Not everyone is happy about the new rules developed by the friends of workers and public health in the current administration. The Times article quotes Wenonah Hauter, executive director of Food & Water Watch,

“The one USDA inspector left on the slaughter line under this new rule will still have to inspect 2.33 birds every second — an impossible task that leaves consumers at risk. This is not a meaningful victory because there are not accompanying worker-safety regulations to deal with the musculoskeletal disorders and other work-related injuries that both the plant workers and USDA inspectors suffer every day working in the poultry slaughter plants.”

Also not pleased were animal rights groups and the union representing the inspectors.

Back to School
The Amalgamated Transit Union has acquired the campus of the former National Labor College in Silver Spring, Maryland for 31.4 million dollars. The Labor College scaled back to online courses only and put the campus on the market a few years ago. The ATU will use the campus as an educational and training center and will eventually move the International Union’s offices there as well.

A few weeks ago we wrote about Canadians from Windsor delivering a thousand liters of drinking water to Detroit residents who had their water shut off because they were behind on their utility bill. Aljazeera America reports,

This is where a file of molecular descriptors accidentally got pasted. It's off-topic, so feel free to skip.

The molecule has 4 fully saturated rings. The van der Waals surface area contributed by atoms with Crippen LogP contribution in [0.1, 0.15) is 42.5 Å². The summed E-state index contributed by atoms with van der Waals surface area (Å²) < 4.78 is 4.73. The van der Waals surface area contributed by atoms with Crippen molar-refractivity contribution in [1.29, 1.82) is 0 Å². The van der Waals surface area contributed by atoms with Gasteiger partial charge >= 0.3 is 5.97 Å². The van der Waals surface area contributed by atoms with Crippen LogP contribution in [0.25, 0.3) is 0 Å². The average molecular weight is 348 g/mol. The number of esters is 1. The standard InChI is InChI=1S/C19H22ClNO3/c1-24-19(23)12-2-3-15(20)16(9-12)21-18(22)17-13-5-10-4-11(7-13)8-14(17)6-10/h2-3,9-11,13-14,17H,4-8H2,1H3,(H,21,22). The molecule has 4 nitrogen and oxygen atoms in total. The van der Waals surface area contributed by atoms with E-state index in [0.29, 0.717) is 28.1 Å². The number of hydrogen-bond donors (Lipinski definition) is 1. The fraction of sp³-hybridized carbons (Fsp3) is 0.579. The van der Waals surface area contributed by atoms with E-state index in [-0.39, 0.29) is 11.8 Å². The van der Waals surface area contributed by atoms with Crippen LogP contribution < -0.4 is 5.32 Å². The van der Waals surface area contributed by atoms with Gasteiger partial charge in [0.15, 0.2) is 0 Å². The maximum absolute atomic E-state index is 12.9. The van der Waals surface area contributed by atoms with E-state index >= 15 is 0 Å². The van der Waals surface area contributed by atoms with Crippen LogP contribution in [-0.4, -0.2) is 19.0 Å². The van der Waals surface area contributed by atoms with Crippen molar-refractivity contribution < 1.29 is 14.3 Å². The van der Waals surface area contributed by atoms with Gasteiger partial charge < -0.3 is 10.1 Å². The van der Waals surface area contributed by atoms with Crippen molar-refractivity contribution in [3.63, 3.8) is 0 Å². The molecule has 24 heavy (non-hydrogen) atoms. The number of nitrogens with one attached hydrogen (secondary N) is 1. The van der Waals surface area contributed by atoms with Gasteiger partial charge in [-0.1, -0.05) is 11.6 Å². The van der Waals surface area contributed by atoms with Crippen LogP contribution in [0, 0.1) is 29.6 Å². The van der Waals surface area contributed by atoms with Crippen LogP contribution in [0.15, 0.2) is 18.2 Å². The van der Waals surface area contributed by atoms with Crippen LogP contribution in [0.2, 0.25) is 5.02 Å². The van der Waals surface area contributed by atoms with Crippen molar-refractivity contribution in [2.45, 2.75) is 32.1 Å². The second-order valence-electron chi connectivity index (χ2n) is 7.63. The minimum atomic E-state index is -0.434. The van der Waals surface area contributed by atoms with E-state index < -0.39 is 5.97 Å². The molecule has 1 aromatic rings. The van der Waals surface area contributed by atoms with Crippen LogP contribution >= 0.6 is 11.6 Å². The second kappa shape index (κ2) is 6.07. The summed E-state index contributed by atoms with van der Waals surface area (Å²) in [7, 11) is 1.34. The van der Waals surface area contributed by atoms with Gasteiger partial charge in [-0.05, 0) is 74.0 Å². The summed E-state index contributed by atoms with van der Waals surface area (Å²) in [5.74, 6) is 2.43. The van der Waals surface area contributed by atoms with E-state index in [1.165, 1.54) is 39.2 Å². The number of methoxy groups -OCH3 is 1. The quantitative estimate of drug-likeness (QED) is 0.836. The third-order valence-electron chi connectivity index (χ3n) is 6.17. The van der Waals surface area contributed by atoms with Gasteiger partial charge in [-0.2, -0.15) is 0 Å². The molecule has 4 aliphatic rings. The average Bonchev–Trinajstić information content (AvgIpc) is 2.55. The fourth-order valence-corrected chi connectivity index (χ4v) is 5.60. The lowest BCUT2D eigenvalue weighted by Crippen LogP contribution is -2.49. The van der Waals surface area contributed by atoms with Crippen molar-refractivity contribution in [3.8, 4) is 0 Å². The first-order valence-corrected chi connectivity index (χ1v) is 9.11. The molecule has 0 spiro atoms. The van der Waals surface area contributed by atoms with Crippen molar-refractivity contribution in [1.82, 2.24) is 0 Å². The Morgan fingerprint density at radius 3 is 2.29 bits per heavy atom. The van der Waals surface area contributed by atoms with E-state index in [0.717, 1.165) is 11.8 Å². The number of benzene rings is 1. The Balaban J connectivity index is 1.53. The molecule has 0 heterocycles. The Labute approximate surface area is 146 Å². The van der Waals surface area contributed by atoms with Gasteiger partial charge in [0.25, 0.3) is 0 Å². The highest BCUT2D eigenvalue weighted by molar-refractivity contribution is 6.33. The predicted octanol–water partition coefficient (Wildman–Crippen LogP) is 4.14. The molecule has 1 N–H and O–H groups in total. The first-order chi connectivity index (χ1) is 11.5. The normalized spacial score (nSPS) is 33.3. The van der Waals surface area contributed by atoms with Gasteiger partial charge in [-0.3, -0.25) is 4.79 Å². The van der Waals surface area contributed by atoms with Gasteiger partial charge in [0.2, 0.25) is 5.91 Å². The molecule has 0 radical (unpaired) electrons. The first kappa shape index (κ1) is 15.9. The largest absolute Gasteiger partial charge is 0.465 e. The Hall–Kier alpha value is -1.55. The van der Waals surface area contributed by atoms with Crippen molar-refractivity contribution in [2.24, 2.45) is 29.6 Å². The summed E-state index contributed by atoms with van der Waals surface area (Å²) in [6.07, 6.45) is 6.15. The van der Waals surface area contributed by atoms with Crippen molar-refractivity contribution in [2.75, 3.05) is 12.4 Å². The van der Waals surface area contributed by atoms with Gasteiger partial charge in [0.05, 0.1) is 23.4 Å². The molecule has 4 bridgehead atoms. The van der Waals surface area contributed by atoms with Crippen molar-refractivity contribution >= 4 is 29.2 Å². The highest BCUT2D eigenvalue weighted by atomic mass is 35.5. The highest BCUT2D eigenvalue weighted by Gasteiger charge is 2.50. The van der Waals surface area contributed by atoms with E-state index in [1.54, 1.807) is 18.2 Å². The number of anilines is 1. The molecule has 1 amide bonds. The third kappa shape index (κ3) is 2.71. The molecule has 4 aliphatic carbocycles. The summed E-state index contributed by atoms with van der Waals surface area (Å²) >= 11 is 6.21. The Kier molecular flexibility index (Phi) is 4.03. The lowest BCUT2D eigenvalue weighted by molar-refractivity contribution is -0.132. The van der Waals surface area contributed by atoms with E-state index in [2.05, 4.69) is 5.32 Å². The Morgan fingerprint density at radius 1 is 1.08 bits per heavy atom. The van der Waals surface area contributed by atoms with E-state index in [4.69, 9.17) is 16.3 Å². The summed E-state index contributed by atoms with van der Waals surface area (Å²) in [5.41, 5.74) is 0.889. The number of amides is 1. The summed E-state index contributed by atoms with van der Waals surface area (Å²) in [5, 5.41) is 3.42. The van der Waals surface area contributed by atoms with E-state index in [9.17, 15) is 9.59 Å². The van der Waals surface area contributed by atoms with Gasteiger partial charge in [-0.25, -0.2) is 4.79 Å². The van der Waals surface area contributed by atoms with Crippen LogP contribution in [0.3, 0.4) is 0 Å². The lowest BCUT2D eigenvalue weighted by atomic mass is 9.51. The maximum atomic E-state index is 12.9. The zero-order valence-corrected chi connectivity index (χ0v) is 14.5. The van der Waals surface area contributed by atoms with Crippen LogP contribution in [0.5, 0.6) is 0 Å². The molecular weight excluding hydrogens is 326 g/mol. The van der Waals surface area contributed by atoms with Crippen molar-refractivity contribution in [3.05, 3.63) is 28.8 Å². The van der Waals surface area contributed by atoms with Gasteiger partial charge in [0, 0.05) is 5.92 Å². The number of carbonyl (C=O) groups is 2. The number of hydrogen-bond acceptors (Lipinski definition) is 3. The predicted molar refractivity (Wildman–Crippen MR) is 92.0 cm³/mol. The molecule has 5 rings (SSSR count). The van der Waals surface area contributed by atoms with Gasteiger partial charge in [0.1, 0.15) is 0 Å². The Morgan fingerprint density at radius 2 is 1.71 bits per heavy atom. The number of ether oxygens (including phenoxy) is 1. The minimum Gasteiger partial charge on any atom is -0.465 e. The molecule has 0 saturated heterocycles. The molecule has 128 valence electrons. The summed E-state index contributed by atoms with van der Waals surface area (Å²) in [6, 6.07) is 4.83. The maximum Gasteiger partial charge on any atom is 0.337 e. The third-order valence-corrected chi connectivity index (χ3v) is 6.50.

“Environmental activists from West Virginia on Wednesday delivered more than 1,000 gallons of bottled water to residents of Detroit, where more than 15,000 of the city’s poorest people have had their water shut off — often for being unable to pay their bill — part of austerity measures imposed on the bankrupt city. Bill DePaulo, with Keeper of the Mountains Foundation, drove a U-Haul truck to carry 1,080 gallons of water paid for by donations from West Virginians. He arrived on Wednesday morning at St. Peter’s Episcopal Church, one of four water distribution centers in the city.”

Now Detroit’s neighbor to the south needs water as well. Toledo’s drinking water has been polluted by toxins released by algae in Lake Erie.

The Acid Test
Commenting on a new report released by the National Oceanic and Atmospheric Administration an AP story said,

“Ocean water becomes more acidic when it absorbs carbon dioxide released by human sources, such as the burning of fossil fuels. Increased ocean acidification could harm important Alaska commercial and subsistence fisheries and communities that rely heavily on them, according to the new research aimed at spurring discussion on how to address the changes.”

Maybe it would help if we stopped burning fossil fuels?

That’s all for this week.

Free digital subscription to the Week In Review is available through RSS

Check out our digest of news stories about working class and climate issues, posted Monday-Friday by 9AM Central. on our companion Labor Advocate blog.

Our sole source of operating income is reader contributions. If you can help please visit the KC Labor Donate page.

Bill Onasch is a paid up NWU member

Bill Onasch is a paid up NWU member